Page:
Apply a wood-panel look to basic drywall to lend rich depth to your dining or living room. Get creative with the size and shape of the pieces, and choose veneer that complements your furnishings for a light, natural feel.
Get rid of that nondescript stairway railing and install one that better suits your home's architecture. Modern house? Go with steel cable or glass. Traditional house? You can't beat wood or wrought iron -- or a combination of the two.
Rough-hewn ceiling beams (even faux ones) lend old-world charm to any room. Try them in your common areas as conversation starters.
A strategically placed shelf -- complete with handsome support brackets -- is both practical and beautiful.
A natural wood or bamboo floor will last longer than carpet or other synthetic materials and will transform the character of your home's interior. Plus, it won't trap allergens. Can't buy into the hard-surface look 100 percent? Warm your space with machine-washable area rungs.
Ceiling medallions spice up special rooms, and they don't necessarily need light fixtures poking through them. Modern medallions look like plaster but are cast from lightweight polyurethane resin. Install them with finishing nails or glue.
Chrome, steel, copper, brass: these are just a few finishes that give your ceiling, walls, or kitchen backsplash a look that recalls rural eating establishments of the early 20th century. A plethora of patterns exists, too. You can put individual tin squares on drywall, plaster, or drop ceilings. If you install the tin yourself, use cone-head nails so you are less likely to pound them through.
Want something more inspiring than standard 1x4 trim? Try decorative, patterned molding with mismatching head (top) and corner blocks. Even a subtle pattern is a step up.
From cabinet doors to the front door, you'd be amazed at the difference new hardware can make, especially on regal doors paired with subpar handles. There are many choices, including glass, shiny brass, and faux-rust finishes. It's up to you to find a look that matches your home.
Wainscoting serves two purposes: It protects the lower portion of a wall (particularly nice if you live with young children) and provides the nostalgic look of traditional American homes, especially farmhouse or Cape Cod styles.
Windows should complement your home's style and massing. Many modern homes minimize trim and push the envelope when it comes to shapes and sizes. Vertically scaled, traditional homes should have appropriate windows -- taller than they are wide. A Prairie-style home, though, should have horizontally scaled windows, or at least vertical casement windows placed side-by-side for a horizontal look.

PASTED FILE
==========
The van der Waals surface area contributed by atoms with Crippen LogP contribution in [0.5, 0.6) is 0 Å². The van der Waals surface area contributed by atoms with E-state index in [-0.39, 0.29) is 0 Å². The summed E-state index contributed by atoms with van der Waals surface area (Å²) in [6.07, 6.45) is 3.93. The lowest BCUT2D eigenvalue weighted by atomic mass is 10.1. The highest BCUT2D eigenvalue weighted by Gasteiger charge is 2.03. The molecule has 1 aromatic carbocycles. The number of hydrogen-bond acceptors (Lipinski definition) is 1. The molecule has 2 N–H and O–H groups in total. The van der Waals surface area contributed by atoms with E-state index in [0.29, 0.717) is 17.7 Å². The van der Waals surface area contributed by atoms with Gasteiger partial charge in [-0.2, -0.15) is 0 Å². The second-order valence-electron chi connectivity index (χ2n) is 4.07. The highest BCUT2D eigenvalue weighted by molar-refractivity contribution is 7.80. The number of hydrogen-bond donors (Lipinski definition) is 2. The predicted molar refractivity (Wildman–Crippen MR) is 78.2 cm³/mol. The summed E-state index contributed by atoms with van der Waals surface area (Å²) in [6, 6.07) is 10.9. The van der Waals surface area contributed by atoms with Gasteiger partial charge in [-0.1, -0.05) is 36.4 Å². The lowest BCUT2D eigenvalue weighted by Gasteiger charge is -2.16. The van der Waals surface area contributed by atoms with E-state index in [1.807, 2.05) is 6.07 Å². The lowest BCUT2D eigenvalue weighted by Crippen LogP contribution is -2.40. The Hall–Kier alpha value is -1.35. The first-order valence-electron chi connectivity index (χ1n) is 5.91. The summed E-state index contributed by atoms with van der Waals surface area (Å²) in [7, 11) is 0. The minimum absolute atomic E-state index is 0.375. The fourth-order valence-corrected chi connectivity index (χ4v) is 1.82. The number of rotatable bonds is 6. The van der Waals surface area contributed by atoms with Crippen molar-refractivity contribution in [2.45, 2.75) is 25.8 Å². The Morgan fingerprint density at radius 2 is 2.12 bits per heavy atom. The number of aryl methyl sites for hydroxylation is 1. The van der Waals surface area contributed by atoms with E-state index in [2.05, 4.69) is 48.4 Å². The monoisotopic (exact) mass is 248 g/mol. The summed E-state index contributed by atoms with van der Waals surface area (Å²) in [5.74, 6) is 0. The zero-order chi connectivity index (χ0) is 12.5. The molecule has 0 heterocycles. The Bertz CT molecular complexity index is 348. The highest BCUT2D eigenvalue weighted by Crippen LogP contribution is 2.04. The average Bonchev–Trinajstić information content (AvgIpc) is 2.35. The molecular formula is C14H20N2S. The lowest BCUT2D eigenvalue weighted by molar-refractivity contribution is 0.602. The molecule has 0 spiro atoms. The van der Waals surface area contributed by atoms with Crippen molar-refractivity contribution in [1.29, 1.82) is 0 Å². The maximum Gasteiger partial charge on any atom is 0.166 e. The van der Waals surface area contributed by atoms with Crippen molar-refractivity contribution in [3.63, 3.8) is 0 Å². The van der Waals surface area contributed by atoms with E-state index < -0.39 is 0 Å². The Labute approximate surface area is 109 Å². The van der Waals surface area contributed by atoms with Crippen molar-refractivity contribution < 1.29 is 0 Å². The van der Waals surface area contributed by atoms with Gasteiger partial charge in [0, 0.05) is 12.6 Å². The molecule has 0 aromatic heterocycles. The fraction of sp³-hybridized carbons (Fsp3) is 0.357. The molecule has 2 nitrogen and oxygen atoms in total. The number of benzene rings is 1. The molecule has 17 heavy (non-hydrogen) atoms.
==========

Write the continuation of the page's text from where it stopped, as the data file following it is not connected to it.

Craftsman houses are known for sturdy porch posts, sometimes with bases surrounded by river rock. If that doesn't fit your budget, simply surround small-scale posts with layers of cedar planking until they project a sufficiently hefty appearance, then paint them to complement your color scheme.
If your house looked better before the previous owners remodeled, study its architecture and renew its details. For example, Victorian homes often are victims of overzealous remodelers. For an authentic look, replace missing ornamentation (scalloped shingles and finials), and repaint with appropriate -- and vibrant -- color combinations.
Got a ranch house? Dress it up with a boxed-out or bay window, or add a bumped-out room to break up the facade and give your home a lively look.
A balcony is a nice addition to almost any home, as long as it's fashioned to blend seamlessly into the existing facade. Even a small balcony can provide enough room for a moonlit nightcap.
Widen your front entry and install double doors. Or French doors. Or sidelights. For added appeal, try a half-round or stained-glass window above the entry.
Most aging roofs are prime candidates for an upgrade to metal. Metal roofs complement almost every American architectural style, and they're lighter, more durable, and more sustainable (they're recyclable) than any other type of roofing. Consider, too, cool metal roofing, which is covered with special pigments and high-tech coatings that reflect the sun's rays and can cut the average air-conditioning bill by 20 percent.
If you have a single, boring garage door facing the street, reframe the opening and install two separate doors. If your home has a wood exterior, use wood garage doors and paint them the same color as your siding so they're less conspicuous.
Replace vinyl siding with genuine wood clapboard to add enduring character. Or try fiber-cement siding, which looks like wood but holds paint better and is impervious to rot. Insects won't gnaw on it, either.